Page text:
MIKE KOOZMIN/THE S.F. EXAMINERCCSF is engaged in a legal battle with the ACCJC for accreditation.

High school career-path program helped San Francisco woman find calling

When Olivia Leung attended Abraham Lincoln High School, she knew she wanted to work with children one day, but wasn't sure in what capacity. After enrolling in Career Academies and Pathways, she found her calling.

Leung now works as a sixth-grade counselor at Aptos Middle School near the Ocean Avenue corridor. This school year is her first as a full-time counselor, and she credits the courses she took in the academy for steering her on her career path.

“You might have an interest, but you might not know your passion,” Leung said of participating in the courses. “It doesn't hurt to try.”

Career Academies and Pathways are programs aimed at offering experiences and career exploration. Starting in their sophomore years, students spend three years taking elective and core classes that focus on a certain career or field of study. During summer months, students volunteer at jobs within their fields of interest. Academies vary in subject matter, from the education, childhood development and family services programs Leung enrolled in to building and trades, hospitality and tourism, and information technology.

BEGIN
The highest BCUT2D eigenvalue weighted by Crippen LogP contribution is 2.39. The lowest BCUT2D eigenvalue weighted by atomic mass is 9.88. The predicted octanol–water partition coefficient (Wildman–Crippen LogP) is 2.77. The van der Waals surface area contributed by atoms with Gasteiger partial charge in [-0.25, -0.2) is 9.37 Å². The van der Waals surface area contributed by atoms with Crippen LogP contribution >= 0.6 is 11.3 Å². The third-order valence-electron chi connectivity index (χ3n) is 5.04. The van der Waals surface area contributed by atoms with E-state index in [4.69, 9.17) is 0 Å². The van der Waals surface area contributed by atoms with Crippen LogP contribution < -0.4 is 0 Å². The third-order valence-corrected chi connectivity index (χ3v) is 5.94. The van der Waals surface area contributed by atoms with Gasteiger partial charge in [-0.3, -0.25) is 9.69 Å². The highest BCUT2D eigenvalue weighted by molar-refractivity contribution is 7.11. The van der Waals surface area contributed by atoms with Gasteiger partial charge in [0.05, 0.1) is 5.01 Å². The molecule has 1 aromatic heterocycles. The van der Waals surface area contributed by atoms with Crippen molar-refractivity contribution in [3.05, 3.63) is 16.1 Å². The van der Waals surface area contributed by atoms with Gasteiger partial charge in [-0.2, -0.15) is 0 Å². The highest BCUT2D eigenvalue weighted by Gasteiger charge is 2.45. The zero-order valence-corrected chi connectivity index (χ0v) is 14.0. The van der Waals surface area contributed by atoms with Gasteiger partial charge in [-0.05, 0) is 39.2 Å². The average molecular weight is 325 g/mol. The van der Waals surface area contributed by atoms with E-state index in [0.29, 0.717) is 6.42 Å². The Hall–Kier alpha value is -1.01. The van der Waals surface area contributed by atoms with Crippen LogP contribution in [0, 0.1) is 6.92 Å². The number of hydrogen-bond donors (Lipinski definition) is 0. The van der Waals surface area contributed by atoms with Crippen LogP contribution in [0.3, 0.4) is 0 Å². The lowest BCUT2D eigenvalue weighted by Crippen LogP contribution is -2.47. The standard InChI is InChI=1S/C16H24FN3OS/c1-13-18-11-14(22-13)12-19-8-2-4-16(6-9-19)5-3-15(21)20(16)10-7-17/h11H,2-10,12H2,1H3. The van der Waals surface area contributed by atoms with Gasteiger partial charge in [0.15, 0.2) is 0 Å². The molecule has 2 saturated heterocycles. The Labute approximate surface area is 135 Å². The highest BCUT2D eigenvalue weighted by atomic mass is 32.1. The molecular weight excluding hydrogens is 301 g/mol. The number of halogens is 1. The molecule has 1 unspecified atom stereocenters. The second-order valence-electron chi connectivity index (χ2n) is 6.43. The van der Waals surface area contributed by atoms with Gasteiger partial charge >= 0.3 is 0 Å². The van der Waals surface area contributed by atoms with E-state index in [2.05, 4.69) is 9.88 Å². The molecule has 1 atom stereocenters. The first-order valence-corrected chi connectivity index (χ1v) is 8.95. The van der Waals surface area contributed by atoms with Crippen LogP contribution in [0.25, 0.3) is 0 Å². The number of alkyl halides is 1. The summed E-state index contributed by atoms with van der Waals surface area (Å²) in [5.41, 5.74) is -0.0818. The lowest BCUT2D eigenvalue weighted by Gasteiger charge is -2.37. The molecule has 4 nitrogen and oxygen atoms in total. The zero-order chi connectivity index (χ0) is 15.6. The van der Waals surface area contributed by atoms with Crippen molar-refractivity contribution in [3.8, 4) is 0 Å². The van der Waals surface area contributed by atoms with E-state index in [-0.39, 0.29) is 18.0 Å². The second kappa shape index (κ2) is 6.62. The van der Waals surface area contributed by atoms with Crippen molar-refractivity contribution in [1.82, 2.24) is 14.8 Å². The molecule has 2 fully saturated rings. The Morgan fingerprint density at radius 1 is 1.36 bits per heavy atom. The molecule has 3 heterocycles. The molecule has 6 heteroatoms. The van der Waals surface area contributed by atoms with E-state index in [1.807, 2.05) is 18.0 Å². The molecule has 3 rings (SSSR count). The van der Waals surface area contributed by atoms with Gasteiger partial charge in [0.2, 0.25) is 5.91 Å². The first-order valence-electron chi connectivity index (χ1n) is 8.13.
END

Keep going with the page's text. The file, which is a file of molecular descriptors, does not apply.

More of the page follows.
The San Francisco Unified School District currently offers eight different academies at eight high schools, with some offering more than one. All courses count toward high school graduation requirements, district spokeswoman Gentle Blythe said.

For Leung, when a friend mentioned to her the possibility of taking the academy course, she became curious.

Leung said she was always a good student and enjoyed learning, but nothing sparked her interest until she enrolled in the academy courses, which opened her eyes to psychology.

Leung graduated from Lincoln High in 2006, then earned a bachelor's degree from UC Santa Cruz. She completed her master's in pupil personnel services at the University of San Francisco in May.

While in college, Leung interned at Leadership High School in Balboa Park and Marina Middle School. At both schools, she continued to learn more about the field of counseling. Though she hopes to one day return to high school counseling, Leung said she's enjoying helping kids transition from elementary school to middle school.

“I have a fondness for sixth-graders,” she said. “They have so much room for growth.”

As Leung settles into her role at Aptos, she hopes to be a resource for the community both in and outside of school.

“I've always wanted to come back to San Francisco and give back to the community by helping these kids,” she said.

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